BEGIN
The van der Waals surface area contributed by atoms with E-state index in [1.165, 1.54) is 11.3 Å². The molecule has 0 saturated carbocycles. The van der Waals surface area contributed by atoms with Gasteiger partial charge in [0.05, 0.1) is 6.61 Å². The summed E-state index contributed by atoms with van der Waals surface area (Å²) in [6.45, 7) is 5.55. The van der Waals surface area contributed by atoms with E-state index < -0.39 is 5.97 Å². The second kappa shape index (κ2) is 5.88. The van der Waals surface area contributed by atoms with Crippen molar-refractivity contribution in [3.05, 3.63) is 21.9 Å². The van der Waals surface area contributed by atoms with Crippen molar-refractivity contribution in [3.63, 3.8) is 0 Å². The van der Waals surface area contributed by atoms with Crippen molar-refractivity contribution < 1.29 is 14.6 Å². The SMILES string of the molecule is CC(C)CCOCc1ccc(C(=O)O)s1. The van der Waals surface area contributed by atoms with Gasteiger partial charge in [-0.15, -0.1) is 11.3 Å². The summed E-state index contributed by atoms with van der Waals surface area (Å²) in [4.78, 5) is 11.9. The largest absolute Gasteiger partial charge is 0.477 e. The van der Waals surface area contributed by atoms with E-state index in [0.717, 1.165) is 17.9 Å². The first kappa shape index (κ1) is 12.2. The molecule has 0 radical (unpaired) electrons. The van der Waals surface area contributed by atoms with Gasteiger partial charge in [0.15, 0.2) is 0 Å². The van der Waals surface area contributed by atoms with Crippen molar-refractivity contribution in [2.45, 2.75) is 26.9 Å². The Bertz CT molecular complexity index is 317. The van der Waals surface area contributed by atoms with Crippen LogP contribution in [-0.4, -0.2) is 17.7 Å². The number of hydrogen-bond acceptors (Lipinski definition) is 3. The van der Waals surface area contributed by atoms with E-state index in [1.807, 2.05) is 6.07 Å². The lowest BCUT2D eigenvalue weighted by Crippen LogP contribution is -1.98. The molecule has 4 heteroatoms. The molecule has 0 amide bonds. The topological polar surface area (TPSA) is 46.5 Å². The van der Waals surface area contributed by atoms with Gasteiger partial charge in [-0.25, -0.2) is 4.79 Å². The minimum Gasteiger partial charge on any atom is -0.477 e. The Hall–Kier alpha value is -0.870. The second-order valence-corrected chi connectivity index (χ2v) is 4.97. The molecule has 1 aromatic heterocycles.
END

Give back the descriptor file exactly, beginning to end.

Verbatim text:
The van der Waals surface area contributed by atoms with E-state index in [1.165, 1.54) is 11.3 Å². The molecule has 0 saturated carbocycles. The van der Waals surface area contributed by atoms with Gasteiger partial charge in [0.05, 0.1) is 6.61 Å². The summed E-state index contributed by atoms with van der Waals surface area (Å²) in [6.45, 7) is 5.55. The van der Waals surface area contributed by atoms with E-state index < -0.39 is 5.97 Å². The second kappa shape index (κ2) is 5.88. The van der Waals surface area contributed by atoms with Crippen molar-refractivity contribution in [3.05, 3.63) is 21.9 Å². The van der Waals surface area contributed by atoms with Crippen molar-refractivity contribution in [3.63, 3.8) is 0 Å². The van der Waals surface area contributed by atoms with Crippen molar-refractivity contribution < 1.29 is 14.6 Å². The SMILES string of the molecule is CC(C)CCOCc1ccc(C(=O)O)s1. The van der Waals surface area contributed by atoms with Gasteiger partial charge in [-0.15, -0.1) is 11.3 Å². The summed E-state index contributed by atoms with van der Waals surface area (Å²) in [4.78, 5) is 11.9. The largest absolute Gasteiger partial charge is 0.477 e. The van der Waals surface area contributed by atoms with E-state index in [0.717, 1.165) is 17.9 Å². The first kappa shape index (κ1) is 12.2. The molecule has 0 radical (unpaired) electrons. The van der Waals surface area contributed by atoms with Gasteiger partial charge in [0.15, 0.2) is 0 Å². The van der Waals surface area contributed by atoms with Crippen molar-refractivity contribution in [2.45, 2.75) is 26.9 Å². The Bertz CT molecular complexity index is 317. The van der Waals surface area contributed by atoms with Crippen LogP contribution in [-0.4, -0.2) is 17.7 Å². The number of hydrogen-bond acceptors (Lipinski definition) is 3. The van der Waals surface area contributed by atoms with E-state index in [1.807, 2.05) is 6.07 Å². The lowest BCUT2D eigenvalue weighted by Crippen LogP contribution is -1.98. The molecule has 4 heteroatoms. The molecule has 0 amide bonds. The topological polar surface area (TPSA) is 46.5 Å². The van der Waals surface area contributed by atoms with Gasteiger partial charge in [-0.25, -0.2) is 4.79 Å². The minimum Gasteiger partial charge on any atom is -0.477 e. The Hall–Kier alpha value is -0.870. The second-order valence-corrected chi connectivity index (χ2v) is 4.97. The molecule has 1 aromatic heterocycles.